Rep. Grayson: Trade deal measure could give corporations power to block regs

Rep. Alan Grayson (D-Fla.) sent nearly 10,000 constituent letters to the Obama administration in an effort to remove a provision from a proposed free-trade deal with the EU that he says could give unchecked power to corporations hoping to kill regulations.

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The proposed U.S.-EU trade deal includes an investor-state dispute resolution that would enable companies to directly sue foreign governments involved in a treaty. It has been standard fare in trade deals for decades and is intended to hold governments accountable for reneging on contracts or agreements and changing regulations.

“This is one of the tools you could use … to get bad governments to do what they've committed to do,” said William Reinsch, the president of the National Foreign Trade Council, a business trade group dedicated to trade and investment issues that boasts members such as Boeing and Caterpillar.

Opponents have long railed against the trade courts, arguing that giving multinational corporations the ability to directly challenge a foreign government in an international tribunal threatens public and environmental safeguards.

Laws and regulations “reflect the actions of democratic government,” Grayson told The Hill, calling the provision “an organized assault against middle-class Americans and against democracy.”

The cases in the tribunals created by these investor-state disagreements are decided by three attorneys, who public interest groups say shuffle from acting as judges and representing corporations.

Corporations should not “get the right to sue in front of a rigged system where the outcome is preordained,” Grayson said.

In April, the U.S. Trade Representative’s office (USTR) asked for feedback in advance of a meeting about the U.S-EU trade deal, known as the Trans-Atlantic Trade and Investment Partnership.

Just more than a day before the deadline, “Alan’s army,” as Grayson affectionately calls his supporters, sent him nearly 10,000 individual comments in opposition to the investor-state negotiation clause.

“Before we did this, there had been only 113 comments submitted in about six weeks, mostly from corporate lobbyists,” he said. The provision is “of the lobbyists, by the lobbyists and for the lobbyists,” he continued.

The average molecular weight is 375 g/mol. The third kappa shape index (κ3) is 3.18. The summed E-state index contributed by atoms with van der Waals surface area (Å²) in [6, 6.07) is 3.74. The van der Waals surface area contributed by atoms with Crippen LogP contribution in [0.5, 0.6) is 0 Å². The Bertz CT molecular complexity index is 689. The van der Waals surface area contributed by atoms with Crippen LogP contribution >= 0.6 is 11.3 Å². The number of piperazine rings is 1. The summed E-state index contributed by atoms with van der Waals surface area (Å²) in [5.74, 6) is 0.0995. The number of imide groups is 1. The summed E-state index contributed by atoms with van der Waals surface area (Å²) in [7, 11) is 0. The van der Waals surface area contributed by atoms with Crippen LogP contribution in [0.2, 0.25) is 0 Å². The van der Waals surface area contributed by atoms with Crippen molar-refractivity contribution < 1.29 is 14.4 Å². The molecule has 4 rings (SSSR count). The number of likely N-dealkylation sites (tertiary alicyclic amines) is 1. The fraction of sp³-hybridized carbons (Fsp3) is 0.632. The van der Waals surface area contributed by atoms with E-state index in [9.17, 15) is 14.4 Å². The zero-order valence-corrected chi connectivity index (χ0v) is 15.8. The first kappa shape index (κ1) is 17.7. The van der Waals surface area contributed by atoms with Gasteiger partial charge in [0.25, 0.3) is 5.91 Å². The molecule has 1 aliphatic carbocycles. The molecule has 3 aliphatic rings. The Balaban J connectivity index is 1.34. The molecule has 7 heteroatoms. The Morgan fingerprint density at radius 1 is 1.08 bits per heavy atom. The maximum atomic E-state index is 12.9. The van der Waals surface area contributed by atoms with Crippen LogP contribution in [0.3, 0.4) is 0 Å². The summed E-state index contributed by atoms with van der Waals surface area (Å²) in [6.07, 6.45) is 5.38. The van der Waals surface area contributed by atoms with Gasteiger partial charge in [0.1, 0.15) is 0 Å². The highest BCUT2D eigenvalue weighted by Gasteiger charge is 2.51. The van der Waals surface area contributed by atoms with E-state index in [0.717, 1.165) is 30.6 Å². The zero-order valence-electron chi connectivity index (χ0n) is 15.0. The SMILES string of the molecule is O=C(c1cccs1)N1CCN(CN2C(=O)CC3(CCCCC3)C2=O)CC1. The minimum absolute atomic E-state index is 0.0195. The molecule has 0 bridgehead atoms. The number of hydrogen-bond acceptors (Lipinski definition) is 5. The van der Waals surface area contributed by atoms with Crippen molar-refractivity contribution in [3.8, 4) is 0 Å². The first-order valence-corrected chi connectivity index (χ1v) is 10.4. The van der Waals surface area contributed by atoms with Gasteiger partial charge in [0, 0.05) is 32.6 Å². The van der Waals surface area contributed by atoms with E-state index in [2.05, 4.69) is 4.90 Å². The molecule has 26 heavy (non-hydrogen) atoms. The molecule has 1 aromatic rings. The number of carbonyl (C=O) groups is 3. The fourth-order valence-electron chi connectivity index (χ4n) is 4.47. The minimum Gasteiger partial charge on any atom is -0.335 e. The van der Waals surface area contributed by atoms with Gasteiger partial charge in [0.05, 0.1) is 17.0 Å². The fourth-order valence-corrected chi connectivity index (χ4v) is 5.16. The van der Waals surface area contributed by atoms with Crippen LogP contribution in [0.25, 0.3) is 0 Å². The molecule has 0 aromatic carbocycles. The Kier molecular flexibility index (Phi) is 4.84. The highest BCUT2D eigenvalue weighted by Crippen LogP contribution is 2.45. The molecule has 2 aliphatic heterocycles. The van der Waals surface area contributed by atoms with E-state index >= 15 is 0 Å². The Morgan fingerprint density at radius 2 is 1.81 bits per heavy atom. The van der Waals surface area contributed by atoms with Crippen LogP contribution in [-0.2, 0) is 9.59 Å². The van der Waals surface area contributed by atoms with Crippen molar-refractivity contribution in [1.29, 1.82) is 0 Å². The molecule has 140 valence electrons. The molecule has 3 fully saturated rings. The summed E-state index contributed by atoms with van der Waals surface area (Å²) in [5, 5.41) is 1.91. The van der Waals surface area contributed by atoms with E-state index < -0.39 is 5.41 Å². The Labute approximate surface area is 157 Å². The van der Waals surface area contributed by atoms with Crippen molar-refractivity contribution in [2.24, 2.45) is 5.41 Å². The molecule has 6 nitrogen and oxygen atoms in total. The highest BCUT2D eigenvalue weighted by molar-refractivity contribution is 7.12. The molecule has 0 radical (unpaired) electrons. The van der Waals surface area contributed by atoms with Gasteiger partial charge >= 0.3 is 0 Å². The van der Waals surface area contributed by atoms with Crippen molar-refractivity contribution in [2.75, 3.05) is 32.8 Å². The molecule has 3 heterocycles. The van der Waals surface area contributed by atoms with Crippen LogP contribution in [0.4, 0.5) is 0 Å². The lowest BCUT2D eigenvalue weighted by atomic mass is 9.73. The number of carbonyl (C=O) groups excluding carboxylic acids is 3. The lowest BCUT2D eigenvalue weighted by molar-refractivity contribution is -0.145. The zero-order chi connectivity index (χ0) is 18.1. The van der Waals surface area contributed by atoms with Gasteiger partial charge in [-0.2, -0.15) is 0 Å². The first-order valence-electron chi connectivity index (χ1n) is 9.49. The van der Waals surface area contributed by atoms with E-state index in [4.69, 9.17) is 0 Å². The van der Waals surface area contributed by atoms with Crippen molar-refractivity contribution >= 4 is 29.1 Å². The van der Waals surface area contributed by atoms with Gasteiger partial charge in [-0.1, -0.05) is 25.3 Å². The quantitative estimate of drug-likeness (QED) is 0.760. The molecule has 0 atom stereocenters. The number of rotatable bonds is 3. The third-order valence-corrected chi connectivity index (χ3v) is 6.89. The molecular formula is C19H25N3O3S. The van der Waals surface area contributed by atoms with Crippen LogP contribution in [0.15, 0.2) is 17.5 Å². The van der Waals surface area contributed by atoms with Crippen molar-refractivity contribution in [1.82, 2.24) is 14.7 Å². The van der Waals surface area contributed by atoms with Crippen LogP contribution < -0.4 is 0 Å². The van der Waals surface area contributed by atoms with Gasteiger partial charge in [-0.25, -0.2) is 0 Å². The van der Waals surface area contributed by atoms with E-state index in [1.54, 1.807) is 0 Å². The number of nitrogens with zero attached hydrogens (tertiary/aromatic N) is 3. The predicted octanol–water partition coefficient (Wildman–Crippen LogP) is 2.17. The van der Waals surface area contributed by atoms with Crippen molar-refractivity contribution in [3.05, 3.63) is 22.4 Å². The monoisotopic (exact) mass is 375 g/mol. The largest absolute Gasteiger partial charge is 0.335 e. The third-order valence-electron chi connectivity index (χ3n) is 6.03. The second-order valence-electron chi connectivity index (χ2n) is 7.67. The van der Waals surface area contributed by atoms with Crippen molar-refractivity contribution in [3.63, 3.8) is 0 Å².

Reinsch said that without the negotiation clauses, businesses would have to rely on convincing their government to go to bat for them in battle with a foreign government.

The World Trade Organization generally governs disputes between the U.S. and EU, which means corporations have to persuade the government to fight dispute cases for them.

“Sometimes, governments are willing to fight,” Reinsch said, but not always. “This is right out of the American tradition, we can sue anyone for anything.”

Investors can already sue foreign regulators in domestic courts, as U.S. pharmaceutical manufacturer AbbVie did in the EU last month over its clinical data-sharing rules.

Historically, the state-investor negotiations stem from the premise that some countries’ “legal systems are too corrupt, incompetent or ill-equipped to hear foreign investors’ claims,” said Ben Beachy, the research director at Public Citizen's Global Trade Watch. “So the question for the EU and U.S. governments is: Does either side see the other’s domestic legal systems as untrustworthy?”

Grayson already has another 15,000 signatures from Americans in a letter he's poised to send to other House lawmakers, he said.

In the letter, Grayson says the investor-state negotiation provisions “undermine sovereignty without significantly increasing trade.”

“These kinds of provisions have been used to undermine country-of-origin meat labels, dolphin-safe tuna labeling requirements, regulation of hydraulic fracking,” he said. “These are not fundamentally questions of trade; why are they governed by so-called ‘trade agreements?’”

A new report from the United Nations Conference on Trade and Development found foreign investors are more commonly turning to the pact-enabled litigation to settle disagreements.

Although Reinsch ceded grounds that it “gives people that have no case the opportunity to sue,” he said the government is most likely going to win.

“What [Grayson] doesn’t mention is whether anyone ever wins,” Reinsch continued. “There's a big difference between suing and winning.”

Over the last two decades, governments have won about 42 percent of the 244 cases where a verdict had been reached, while investors are successful about a third of the time, according to the U.N.’s paper. The other 27 percent of lawsuits end in a settlement agreement between the two parties.

In 2012, 58 new investor-state dispute settlement cases were initiated worldwide, “the highest number of known treaty-based disputes ever filed in one year,” the U.N. study says. Out of the 31 decided cases made public last year, the tribunals sided with foreign investors 70 percent of the time.

When governments lose these cases -- which can award damages from millions  -- the taxpayers pay the tab, Beachy said, and there is no appeals mechanism.

The threat of litigation, and potential expense, “can create a chilling effect” on creating controversial regulations, he said.

“The issues [Congress] addresses falls into two categories: High-profile issues and low-profile issues,” Grayson said. “Lobbyists are very effective at influencing lawmakers on low-profile issues, like isolating one provision out of a 600-page bill.”

He said he wants to “change the category” of the investor-state dispute resolution by sharing his views.

“If not for this kind of effort, members would be able to support a bill like this because the public wouldn't know about it. ... Lawmakers will know that people will be judging them on this issue.”